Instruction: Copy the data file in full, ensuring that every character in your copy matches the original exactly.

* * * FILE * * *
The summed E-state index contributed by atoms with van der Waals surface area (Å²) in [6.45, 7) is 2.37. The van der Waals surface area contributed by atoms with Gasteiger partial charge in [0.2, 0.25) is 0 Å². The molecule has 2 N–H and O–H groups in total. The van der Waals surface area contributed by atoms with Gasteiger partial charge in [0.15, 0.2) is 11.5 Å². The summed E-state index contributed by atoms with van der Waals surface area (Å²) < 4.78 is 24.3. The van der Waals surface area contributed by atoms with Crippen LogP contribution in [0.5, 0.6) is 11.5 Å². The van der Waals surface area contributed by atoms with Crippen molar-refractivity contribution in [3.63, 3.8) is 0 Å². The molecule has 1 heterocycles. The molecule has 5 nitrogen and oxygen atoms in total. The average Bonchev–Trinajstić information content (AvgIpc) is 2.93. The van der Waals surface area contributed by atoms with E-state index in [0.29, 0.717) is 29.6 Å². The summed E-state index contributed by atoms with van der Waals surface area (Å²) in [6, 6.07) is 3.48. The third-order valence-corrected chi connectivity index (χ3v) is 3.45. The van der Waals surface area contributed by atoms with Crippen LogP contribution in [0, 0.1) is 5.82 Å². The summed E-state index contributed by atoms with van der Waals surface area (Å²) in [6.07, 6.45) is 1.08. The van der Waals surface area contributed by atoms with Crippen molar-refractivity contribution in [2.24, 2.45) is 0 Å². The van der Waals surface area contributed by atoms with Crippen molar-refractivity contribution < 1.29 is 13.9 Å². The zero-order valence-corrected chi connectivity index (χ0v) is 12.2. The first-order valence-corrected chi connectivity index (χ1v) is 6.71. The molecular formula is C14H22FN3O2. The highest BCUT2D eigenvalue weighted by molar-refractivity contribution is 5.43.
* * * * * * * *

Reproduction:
The summed E-state index contributed by atoms with van der Waals surface area (Å²) in [6.45, 7) is 2.37. The van der Waals surface area contributed by atoms with Gasteiger partial charge in [0.2, 0.25) is 0 Å². The molecule has 2 N–H and O–H groups in total. The van der Waals surface area contributed by atoms with Gasteiger partial charge in [0.15, 0.2) is 11.5 Å². The summed E-state index contributed by atoms with van der Waals surface area (Å²) < 4.78 is 24.3. The van der Waals surface area contributed by atoms with Crippen LogP contribution in [0.5, 0.6) is 11.5 Å². The van der Waals surface area contributed by atoms with Crippen molar-refractivity contribution in [3.63, 3.8) is 0 Å². The molecule has 1 heterocycles. The molecule has 5 nitrogen and oxygen atoms in total. The average Bonchev–Trinajstić information content (AvgIpc) is 2.93. The van der Waals surface area contributed by atoms with E-state index in [0.29, 0.717) is 29.6 Å². The summed E-state index contributed by atoms with van der Waals surface area (Å²) in [6, 6.07) is 3.48. The third-order valence-corrected chi connectivity index (χ3v) is 3.45. The van der Waals surface area contributed by atoms with Crippen LogP contribution in [0, 0.1) is 5.82 Å². The summed E-state index contributed by atoms with van der Waals surface area (Å²) in [6.07, 6.45) is 1.08. The van der Waals surface area contributed by atoms with Crippen molar-refractivity contribution in [2.24, 2.45) is 0 Å². The van der Waals surface area contributed by atoms with Crippen molar-refractivity contribution < 1.29 is 13.9 Å². The zero-order valence-corrected chi connectivity index (χ0v) is 12.2. The first-order valence-corrected chi connectivity index (χ1v) is 6.71. The molecular formula is C14H22FN3O2. The highest BCUT2D eigenvalue weighted by molar-refractivity contribution is 5.43.